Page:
Gallery: GREEN YOUR APPLIANCES! Washers and Dryers

 

We’ve enjoyed covering the surging interest in eco-fashion at Inhabitat – particularly new designers experimenting with bio-based materials and organic sources, produced with green and socially conscious methods. But the next time you covet the latest NaturevsFuture corn-based dress or Linda Loudermilk bamboo and silk trousers, consider this: the majority of a garment’s ecological impact occurs during the washing phase. So with that in mind, this week’s installment of our Green Your Appliances series focuses on your washer and dryer.

Cambridge University released a study titled “Well Dressed?” demonstrating that 60% of the greenhouse gases generated over the life of a T-shirt come from washings and machine dryings. All of the energy and carbon emissions used to grow, manufacture, ship, and sell clothing does not even come close to the energy and emissions needed to clean a garment.

So what is an eco conscious fashion consumer to do? Let’s take a look at your washer and dryer, and how you’re using it. It may be time to replace your old and inefficient machine. Washer and dryer manufacturers have made huge efficiency strides in the past 10 years – reducing water consumption, energy required, and even detergent needed to launder a clean load of wash.

Choosing an efficient machine

The choice between front load and top load machines has an impact on water, energy, and detergent used during the wash phase. The top loading design, most popular in the US, works by filling with water, and then an “agitator” is used to circulate the clothes. Front loaders, more popular in Europe, spin back and forth on a horizontal axis and typically use less water, heat, and detergent. These machines do such a good job spinning out excess water, that significantly less time is required in the drying cycle. That said, Energy Star has rated both front loaders and top loaders as energy efficient. When purchasing a new machine, look for the Energy Star label as an indication of energy efficiency.

How can you minimize energy use and water pollution with your current washer?

+ Always wash a full load

+ Use ecologically minded detergent

+ Set washing machine temps on warm or cold with a cold rinse

+ As much as possible, use renewable energy sources.

Eco Dryers – an Oxymoron?

After your refrigerator, your clothes dryer is the second largest electricity-using appliance. Energy Star does not rate clothes dryers because the they use similar amounts of energy, but does offer the following tips to reduce the amount of energy used:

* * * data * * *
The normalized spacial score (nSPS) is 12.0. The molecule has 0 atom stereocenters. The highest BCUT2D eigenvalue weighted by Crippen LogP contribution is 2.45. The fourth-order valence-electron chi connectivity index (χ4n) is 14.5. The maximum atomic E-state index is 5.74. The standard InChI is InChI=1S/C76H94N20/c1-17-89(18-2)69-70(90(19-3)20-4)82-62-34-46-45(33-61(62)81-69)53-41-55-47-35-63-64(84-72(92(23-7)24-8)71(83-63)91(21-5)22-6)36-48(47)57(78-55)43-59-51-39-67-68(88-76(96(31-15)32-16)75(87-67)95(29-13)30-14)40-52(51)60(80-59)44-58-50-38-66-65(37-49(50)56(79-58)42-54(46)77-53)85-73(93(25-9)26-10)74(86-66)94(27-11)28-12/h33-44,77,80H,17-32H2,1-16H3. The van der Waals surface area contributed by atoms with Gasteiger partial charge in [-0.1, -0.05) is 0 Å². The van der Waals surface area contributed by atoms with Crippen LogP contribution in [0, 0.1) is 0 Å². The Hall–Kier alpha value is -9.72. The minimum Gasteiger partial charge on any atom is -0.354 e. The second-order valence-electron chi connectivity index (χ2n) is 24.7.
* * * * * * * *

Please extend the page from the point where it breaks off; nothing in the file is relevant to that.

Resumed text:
+ Use the moisture sensor option on your dryer, which automatically shuts off the machine when the clothes are dry.

+ If your washer has spin options, choose a high spin speed or extended spin option to reduce the amount of remaining moisture, thus starting the drying process before you put your clothes in the dryer.

+ And of course, line dry your clothes whenever possible.

Washing Machines of the Future

Students, inventors, and manufacturers have been experimenting with technologies old and new to reinvent the washer and dryer. Here are a number of interesting ideas:

COMBO WASHER/DRYER MACHINES Although combo washer/dryers have been around forever and are pretty standard in compact European apartments, for some reason they haven’t really taken off in the U.S. yet. Many front-loader European washing machines are combo Washer/Dryers and we highly recommend the space-saving capabilities of these super efficient little machines. New designs in this arena are trying to conserve and reuse water, and we look forward to testing them out. Shown above is a concept washer/dryer combo machine by Reed Crawford that saves water from one of the later rinse cycles for use in the next wash.

DETERGENTLESS WASHERS Just coming on the market right now are several new high-tech washing-machine designs launched that eliminate the need for detergent. These machinse works on the hydrolysis principle, where the actual water molecules are split, creating oxygen and hydrogen. The stains on the linens are attracted and retained by ions of OH-, while the clothes are sterilized by the H+ ions.

HUMAN POWERED WASHING MACHINES? The Cyclean is a washing machine powered by a bicycle designed by Alex Gadsden. This model is currently in prototype stage, built out of parts Gadsen found in scrap yards and dumps.

If only Gadsden’s machine were commercially available – we could get clean and fit, and look better in those high waisted Aoki organic jeans…

Next week in our Green Your Appliances series: DISHWASHERS!